COOPER: Tonight, we have a new installment of 360 series all over the map with John King with the Iowa caucuses about a month away. He went back to the state to revisit with Republican voters that he spoke with months ago. Support for the former president obviously strong in the state.
In the latest NBC News/Des Moines Register/Mediacom Iowa poll, he's at 51 percent. Governor Ron DeSantis at 19 percent, Nikki Haley at 16 percent. DeSantis has gained three points since October. Haley is unchanged. Given that, do the voters that John spoke was still support the former president? John, what did you find out?
JOHN KING, CNN CHIEF NATIONAL CORRESPONDENT: Anderson, the president's support is strong. You see it, you feel it, you hear it. He's above 50 percent in that Iowa poll, the latest one which is significant. First time he's been above 50 percent.
But about half of the party still would prefer someone other than Trump and this is anecdotal reporting. It's not data. It's not science. But in the voter group, we've been falling for five months now, we do notice I would say a shift toward Haley among Republican women. Now, can she build on it? They know they have 32 days to try to pull off a surprise.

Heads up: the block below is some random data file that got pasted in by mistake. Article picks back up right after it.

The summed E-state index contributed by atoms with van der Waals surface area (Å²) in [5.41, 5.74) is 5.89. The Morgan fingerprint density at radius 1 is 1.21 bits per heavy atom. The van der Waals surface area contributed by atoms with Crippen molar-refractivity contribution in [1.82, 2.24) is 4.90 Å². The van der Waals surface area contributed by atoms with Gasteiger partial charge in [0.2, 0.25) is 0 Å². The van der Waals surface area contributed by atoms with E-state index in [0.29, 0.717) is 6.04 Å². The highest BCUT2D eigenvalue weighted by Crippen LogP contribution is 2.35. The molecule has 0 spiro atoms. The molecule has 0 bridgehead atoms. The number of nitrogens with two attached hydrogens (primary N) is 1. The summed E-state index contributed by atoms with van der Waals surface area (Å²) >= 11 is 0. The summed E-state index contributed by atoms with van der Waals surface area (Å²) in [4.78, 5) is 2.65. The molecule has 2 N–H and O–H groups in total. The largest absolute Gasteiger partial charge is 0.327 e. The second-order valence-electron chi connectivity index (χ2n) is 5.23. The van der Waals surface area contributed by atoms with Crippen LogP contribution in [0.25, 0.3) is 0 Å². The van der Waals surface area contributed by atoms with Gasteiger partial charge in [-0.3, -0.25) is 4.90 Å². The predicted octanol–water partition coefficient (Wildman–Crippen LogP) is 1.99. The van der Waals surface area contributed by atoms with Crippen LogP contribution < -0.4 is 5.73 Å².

KING (voice-over): Low rolling hills of Southwest Iowa, Shanen Ebersole's happy place.
SHANEN EBERSOLE, IOWA REPUBLICAN VOTER: I'll just sit out here with my cows and take a breath and everything goes back to the way that it should be.
KING (voice-over): A family cattle farmer for 25 years. A two-time Donald Trump voter.
EBERSOLE: I love what he did for small businesses. I love what he did for agriculture. I wish he could have done it a little bit quieter.
KING (voice-over): The loud part is why Ebersole has shop.
EBERSOLE: Because he wasn't as respectful as they think our president should be. Because he didn't bring us together.
KING (voice-over): Shopping for a conservative doesn't scare her liberal friends. EBERSOLE: I would lean towards Haley. I think that in the face of people calling names, in the face of people yelling and screaming in front of her, she held her composure. I think that she has the demeanor and the life experience that is more connected to actual Americans.
KING (voice-over): Trump's support is deep here, especially in rural counties like Ringgold. But if there is to be an Iowa surprise, Republican women will power it.
This is Priscilla Forsythe making Christmas crafts with friends in Sioux City. Five months ago when we first spoke, she was leading Vivek Ramaswamy.
PRISCILLA FORSYTH, IOWA REPUBLICAN VOTER: I really got the feeling. He's brilliant. He's got energy. He's young.
KING (voice-over): Now she urges friends to vote Haley.
FORSYTH: Usually to me the debates don't make a big difference, but they kind of did this time.
KING (voice-over): Forsyth caucus for Trump when he wants Sioux City back in 2016. Now she sees something else taking shape.
FORSYTH: I think they're underestimating the people who don't want the chaos anymore.